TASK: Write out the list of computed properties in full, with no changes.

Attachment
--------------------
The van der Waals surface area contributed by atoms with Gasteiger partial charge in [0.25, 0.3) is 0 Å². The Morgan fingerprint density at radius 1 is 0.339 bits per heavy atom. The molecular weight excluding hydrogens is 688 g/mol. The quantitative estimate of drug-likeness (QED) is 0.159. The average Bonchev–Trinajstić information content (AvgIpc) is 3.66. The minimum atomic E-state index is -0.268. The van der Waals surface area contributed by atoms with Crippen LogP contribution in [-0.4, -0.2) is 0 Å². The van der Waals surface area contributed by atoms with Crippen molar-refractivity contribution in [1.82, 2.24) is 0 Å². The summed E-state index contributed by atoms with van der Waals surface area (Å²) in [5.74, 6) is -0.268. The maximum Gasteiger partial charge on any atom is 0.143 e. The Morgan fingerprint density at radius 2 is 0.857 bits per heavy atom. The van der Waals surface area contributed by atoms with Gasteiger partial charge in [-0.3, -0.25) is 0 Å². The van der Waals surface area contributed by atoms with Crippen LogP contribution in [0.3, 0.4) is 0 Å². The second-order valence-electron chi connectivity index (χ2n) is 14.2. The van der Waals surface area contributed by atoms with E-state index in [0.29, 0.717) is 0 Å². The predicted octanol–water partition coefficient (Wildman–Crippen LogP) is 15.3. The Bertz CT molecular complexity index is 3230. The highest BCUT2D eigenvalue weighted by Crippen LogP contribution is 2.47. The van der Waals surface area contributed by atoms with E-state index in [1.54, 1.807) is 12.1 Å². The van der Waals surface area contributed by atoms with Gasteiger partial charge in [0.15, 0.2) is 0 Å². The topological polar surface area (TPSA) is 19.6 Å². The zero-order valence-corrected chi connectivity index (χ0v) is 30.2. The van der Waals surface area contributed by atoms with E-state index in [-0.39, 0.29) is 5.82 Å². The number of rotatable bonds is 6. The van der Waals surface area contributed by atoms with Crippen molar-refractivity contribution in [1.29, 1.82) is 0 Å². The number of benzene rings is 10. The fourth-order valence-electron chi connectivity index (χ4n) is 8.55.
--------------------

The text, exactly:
The van der Waals surface area contributed by atoms with Gasteiger partial charge in [0.25, 0.3) is 0 Å². The Morgan fingerprint density at radius 1 is 0.339 bits per heavy atom. The molecular weight excluding hydrogens is 688 g/mol. The quantitative estimate of drug-likeness (QED) is 0.159. The average Bonchev–Trinajstić information content (AvgIpc) is 3.66. The minimum atomic E-state index is -0.268. The van der Waals surface area contributed by atoms with Crippen LogP contribution in [-0.4, -0.2) is 0 Å². The van der Waals surface area contributed by atoms with Crippen molar-refractivity contribution in [1.82, 2.24) is 0 Å². The summed E-state index contributed by atoms with van der Waals surface area (Å²) in [5.74, 6) is -0.268. The maximum Gasteiger partial charge on any atom is 0.143 e. The Morgan fingerprint density at radius 2 is 0.857 bits per heavy atom. The van der Waals surface area contributed by atoms with Gasteiger partial charge in [-0.3, -0.25) is 0 Å². The van der Waals surface area contributed by atoms with Crippen LogP contribution in [0.3, 0.4) is 0 Å². The second-order valence-electron chi connectivity index (χ2n) is 14.2. The van der Waals surface area contributed by atoms with E-state index in [0.29, 0.717) is 0 Å². The predicted octanol–water partition coefficient (Wildman–Crippen LogP) is 15.3. The Bertz CT molecular complexity index is 3230. The highest BCUT2D eigenvalue weighted by Crippen LogP contribution is 2.47. The van der Waals surface area contributed by atoms with E-state index in [1.54, 1.807) is 12.1 Å². The van der Waals surface area contributed by atoms with Gasteiger partial charge in [0.15, 0.2) is 0 Å². The topological polar surface area (TPSA) is 19.6 Å². The zero-order valence-corrected chi connectivity index (χ0v) is 30.2. The van der Waals surface area contributed by atoms with E-state index in [-0.39, 0.29) is 5.82 Å². The number of rotatable bonds is 6. The van der Waals surface area contributed by atoms with Crippen molar-refractivity contribution in [1.29, 1.82) is 0 Å². The number of benzene rings is 10. The fourth-order valence-electron chi connectivity index (χ4n) is 8.55.